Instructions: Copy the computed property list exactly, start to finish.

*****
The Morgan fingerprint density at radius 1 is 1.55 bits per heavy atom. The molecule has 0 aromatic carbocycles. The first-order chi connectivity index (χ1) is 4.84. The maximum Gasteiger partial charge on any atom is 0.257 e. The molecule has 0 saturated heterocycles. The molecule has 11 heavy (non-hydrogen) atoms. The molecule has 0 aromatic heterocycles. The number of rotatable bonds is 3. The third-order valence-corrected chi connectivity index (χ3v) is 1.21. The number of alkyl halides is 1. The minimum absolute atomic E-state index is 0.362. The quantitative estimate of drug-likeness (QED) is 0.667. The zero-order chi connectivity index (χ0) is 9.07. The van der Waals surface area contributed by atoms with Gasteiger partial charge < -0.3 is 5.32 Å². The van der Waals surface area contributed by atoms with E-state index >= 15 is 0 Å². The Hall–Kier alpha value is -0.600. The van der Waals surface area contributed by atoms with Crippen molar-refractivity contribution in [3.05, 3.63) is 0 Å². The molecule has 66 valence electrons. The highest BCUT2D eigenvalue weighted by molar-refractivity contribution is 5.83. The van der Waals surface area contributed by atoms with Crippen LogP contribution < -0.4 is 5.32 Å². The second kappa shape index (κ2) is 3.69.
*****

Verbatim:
The Morgan fingerprint density at radius 1 is 1.55 bits per heavy atom. The molecule has 0 aromatic carbocycles. The first-order chi connectivity index (χ1) is 4.84. The maximum Gasteiger partial charge on any atom is 0.257 e. The molecule has 0 saturated heterocycles. The molecule has 11 heavy (non-hydrogen) atoms. The molecule has 0 aromatic heterocycles. The number of rotatable bonds is 3. The third-order valence-corrected chi connectivity index (χ3v) is 1.21. The number of alkyl halides is 1. The minimum absolute atomic E-state index is 0.362. The quantitative estimate of drug-likeness (QED) is 0.667. The zero-order chi connectivity index (χ0) is 9.07. The van der Waals surface area contributed by atoms with Gasteiger partial charge < -0.3 is 5.32 Å². The van der Waals surface area contributed by atoms with E-state index >= 15 is 0 Å². The Hall–Kier alpha value is -0.600. The van der Waals surface area contributed by atoms with Crippen molar-refractivity contribution in [3.05, 3.63) is 0 Å². The molecule has 66 valence electrons. The highest BCUT2D eigenvalue weighted by molar-refractivity contribution is 5.83. The van der Waals surface area contributed by atoms with Crippen LogP contribution < -0.4 is 5.32 Å². The second kappa shape index (κ2) is 3.69.